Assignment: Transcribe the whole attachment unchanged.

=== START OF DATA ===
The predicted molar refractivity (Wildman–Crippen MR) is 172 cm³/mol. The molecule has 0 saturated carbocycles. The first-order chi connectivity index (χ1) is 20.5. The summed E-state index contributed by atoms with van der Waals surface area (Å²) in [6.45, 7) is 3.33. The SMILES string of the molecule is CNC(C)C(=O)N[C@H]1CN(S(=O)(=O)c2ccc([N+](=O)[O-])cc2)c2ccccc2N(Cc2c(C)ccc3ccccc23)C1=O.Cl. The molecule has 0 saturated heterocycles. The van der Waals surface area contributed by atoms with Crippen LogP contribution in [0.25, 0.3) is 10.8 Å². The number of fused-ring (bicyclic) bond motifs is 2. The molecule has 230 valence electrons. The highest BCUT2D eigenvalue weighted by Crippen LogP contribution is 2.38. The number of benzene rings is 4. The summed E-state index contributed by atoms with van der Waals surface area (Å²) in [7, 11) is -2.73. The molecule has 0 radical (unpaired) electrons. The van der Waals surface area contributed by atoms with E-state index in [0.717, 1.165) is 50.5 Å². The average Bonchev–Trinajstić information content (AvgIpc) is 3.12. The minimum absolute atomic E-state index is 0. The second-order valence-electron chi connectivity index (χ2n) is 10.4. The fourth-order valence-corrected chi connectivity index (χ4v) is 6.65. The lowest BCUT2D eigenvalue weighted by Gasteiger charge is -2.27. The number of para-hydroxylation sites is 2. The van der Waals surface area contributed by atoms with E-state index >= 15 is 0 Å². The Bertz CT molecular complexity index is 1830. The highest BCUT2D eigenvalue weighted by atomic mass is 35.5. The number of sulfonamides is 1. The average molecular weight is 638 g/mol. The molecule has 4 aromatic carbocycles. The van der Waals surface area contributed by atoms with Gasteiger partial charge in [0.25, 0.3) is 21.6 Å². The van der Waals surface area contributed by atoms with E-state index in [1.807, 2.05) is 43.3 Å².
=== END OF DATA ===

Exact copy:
The predicted molar refractivity (Wildman–Crippen MR) is 172 cm³/mol. The molecule has 0 saturated carbocycles. The first-order chi connectivity index (χ1) is 20.5. The summed E-state index contributed by atoms with van der Waals surface area (Å²) in [6.45, 7) is 3.33. The SMILES string of the molecule is CNC(C)C(=O)N[C@H]1CN(S(=O)(=O)c2ccc([N+](=O)[O-])cc2)c2ccccc2N(Cc2c(C)ccc3ccccc23)C1=O.Cl. The molecule has 0 saturated heterocycles. The van der Waals surface area contributed by atoms with Crippen LogP contribution in [0.25, 0.3) is 10.8 Å². The number of fused-ring (bicyclic) bond motifs is 2. The molecule has 230 valence electrons. The highest BCUT2D eigenvalue weighted by Crippen LogP contribution is 2.38. The number of benzene rings is 4. The summed E-state index contributed by atoms with van der Waals surface area (Å²) in [7, 11) is -2.73. The molecule has 0 radical (unpaired) electrons. The van der Waals surface area contributed by atoms with E-state index in [0.717, 1.165) is 50.5 Å². The average Bonchev–Trinajstić information content (AvgIpc) is 3.12. The minimum absolute atomic E-state index is 0. The second-order valence-electron chi connectivity index (χ2n) is 10.4. The fourth-order valence-corrected chi connectivity index (χ4v) is 6.65. The lowest BCUT2D eigenvalue weighted by Gasteiger charge is -2.27. The number of para-hydroxylation sites is 2. The van der Waals surface area contributed by atoms with E-state index >= 15 is 0 Å². The Bertz CT molecular complexity index is 1830. The highest BCUT2D eigenvalue weighted by atomic mass is 35.5. The number of sulfonamides is 1. The average molecular weight is 638 g/mol. The molecule has 4 aromatic carbocycles. The van der Waals surface area contributed by atoms with Gasteiger partial charge in [0.25, 0.3) is 21.6 Å². The van der Waals surface area contributed by atoms with E-state index in [1.807, 2.05) is 43.3 Å².